You know what?  That's just the lefthand side of the home page!!!  Did you notice that colorful picture about the Summer Reading Program?  No?  Well, you just need to go back and check the entire page!  Just think what you might be missing?

Wednesday, April 20, 2011

We've been doing book reviews

     Our fourth annual authors' event is coming and we've been doing book reviews to promote the six authors who will be our special guests.  We're very proud of these writers and would like to encourage you to join us on Sunday, May 1st, at 2 p.m. until 4 p.m. so you can meet them.  But right now I want to tell you about their books that we are showcasing on our "MCCLS Friends Recommend" shelf.
     One of my favorite authors is a lovely Southern gentleman named Jackie K. Cooper from Perry, Georgia.  He is one of the best storytellers you could ever want to meet.  He is forever telling you something fascinating about himself in his books (and he's written six), as well as his family, his friends, a movie he's seen, or just a beautiful sunset.  His latest book, "Back to the Garden," will warm your heart, tickle your funny bone, and inspire you to be a better person.  And best of all, you have the opportunity to meet him at "An Afternoon with the Authors" on May 1st.
     We have two children's books co-authored by a mother and daughter team from Moultrie, Patience Arline-Hicks and Wendi Hicks.  "Old Mean Molly" is about a cow, who eventually comes to live at the Arline farm.  The little girl telling the story is afraid of Molly.  When Molly runs away, the little girl finds the cow and helps her.  It's during this time that the little girl realizes she's not afraid of Molly anymore.  This is a wonderful read for adults and children alike.
     The second book by the Hicks is "Sitting On My Mama's Porch."  Like "Old Mean Molly," it is written in rhyme. However, this book was written for a little different reason.  It was written to help young children become independent readers and is appropriate for preschoolers up through middle grades, especially for struggling readers.  Both books have charming verse and delightful illustrations and are a joy to read.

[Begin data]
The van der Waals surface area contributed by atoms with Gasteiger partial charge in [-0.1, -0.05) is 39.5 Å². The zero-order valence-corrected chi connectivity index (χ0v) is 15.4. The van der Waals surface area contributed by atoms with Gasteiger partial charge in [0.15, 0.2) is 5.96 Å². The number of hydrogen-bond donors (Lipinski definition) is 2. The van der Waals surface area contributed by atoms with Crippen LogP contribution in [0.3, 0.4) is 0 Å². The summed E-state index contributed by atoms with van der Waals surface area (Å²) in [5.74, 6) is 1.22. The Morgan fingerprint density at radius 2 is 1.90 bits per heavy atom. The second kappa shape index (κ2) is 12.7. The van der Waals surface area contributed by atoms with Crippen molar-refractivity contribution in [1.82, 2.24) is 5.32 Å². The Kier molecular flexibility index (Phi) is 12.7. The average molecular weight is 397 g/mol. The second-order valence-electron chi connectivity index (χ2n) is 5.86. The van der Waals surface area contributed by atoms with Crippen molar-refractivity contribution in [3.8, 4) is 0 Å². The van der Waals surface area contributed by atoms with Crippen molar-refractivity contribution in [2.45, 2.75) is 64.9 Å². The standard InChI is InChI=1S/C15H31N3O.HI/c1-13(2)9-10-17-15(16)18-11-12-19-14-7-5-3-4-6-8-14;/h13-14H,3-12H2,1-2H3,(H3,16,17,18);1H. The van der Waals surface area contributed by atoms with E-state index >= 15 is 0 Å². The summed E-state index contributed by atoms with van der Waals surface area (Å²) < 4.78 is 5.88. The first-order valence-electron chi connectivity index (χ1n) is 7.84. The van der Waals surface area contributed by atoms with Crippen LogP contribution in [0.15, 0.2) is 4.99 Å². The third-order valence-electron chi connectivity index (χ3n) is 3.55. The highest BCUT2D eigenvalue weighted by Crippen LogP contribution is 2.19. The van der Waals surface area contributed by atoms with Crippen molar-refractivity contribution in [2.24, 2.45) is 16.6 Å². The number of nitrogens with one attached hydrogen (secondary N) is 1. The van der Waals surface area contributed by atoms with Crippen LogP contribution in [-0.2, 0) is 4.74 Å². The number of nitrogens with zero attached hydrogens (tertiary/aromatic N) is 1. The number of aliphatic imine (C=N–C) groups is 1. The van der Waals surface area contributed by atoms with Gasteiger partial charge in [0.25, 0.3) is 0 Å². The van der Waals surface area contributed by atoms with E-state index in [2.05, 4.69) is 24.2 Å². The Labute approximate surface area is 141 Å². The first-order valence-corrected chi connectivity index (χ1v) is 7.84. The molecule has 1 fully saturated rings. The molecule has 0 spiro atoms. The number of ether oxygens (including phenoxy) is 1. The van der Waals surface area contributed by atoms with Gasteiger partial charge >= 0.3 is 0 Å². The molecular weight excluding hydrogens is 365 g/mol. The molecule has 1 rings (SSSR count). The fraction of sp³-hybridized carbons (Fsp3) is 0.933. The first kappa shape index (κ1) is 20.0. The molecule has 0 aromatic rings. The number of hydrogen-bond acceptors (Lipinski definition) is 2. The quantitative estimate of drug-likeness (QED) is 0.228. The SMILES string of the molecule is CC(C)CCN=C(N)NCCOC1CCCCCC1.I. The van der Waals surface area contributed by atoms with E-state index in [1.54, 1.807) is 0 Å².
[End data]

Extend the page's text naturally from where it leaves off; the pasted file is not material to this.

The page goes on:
Dean Poling of Tifton has written two books, but we reviewed "Waiting for Willie."  This novel was nominated for an award in the first novel category by the 46th annual Georgia Writers Association.  It's the story of a young boy haunted by the dead father he barely remembers.  While Jessie struggles to find the "water bandit" (something you'll have to read about in the book, not here), he is also trying to learn more about his father.  And he also learns that Willie Nelson is coming to town. much will he learn about his father's life and death before...?  This is a great read by a man with a way for words and stories.  His other book is "Cowboy Boots and Pony Tales."  (Just goes with his long blond pony-tail.)
     The first book I read by Niles Reddick was "Road Kill Art and Other Oddities" and I couldn't imagine why he'd name his book that.  But reading it helped me understand.  His latest novel "Lead Me Home" has been nominated for an award this year by the Georgia Writers Association in the first novel category.  Only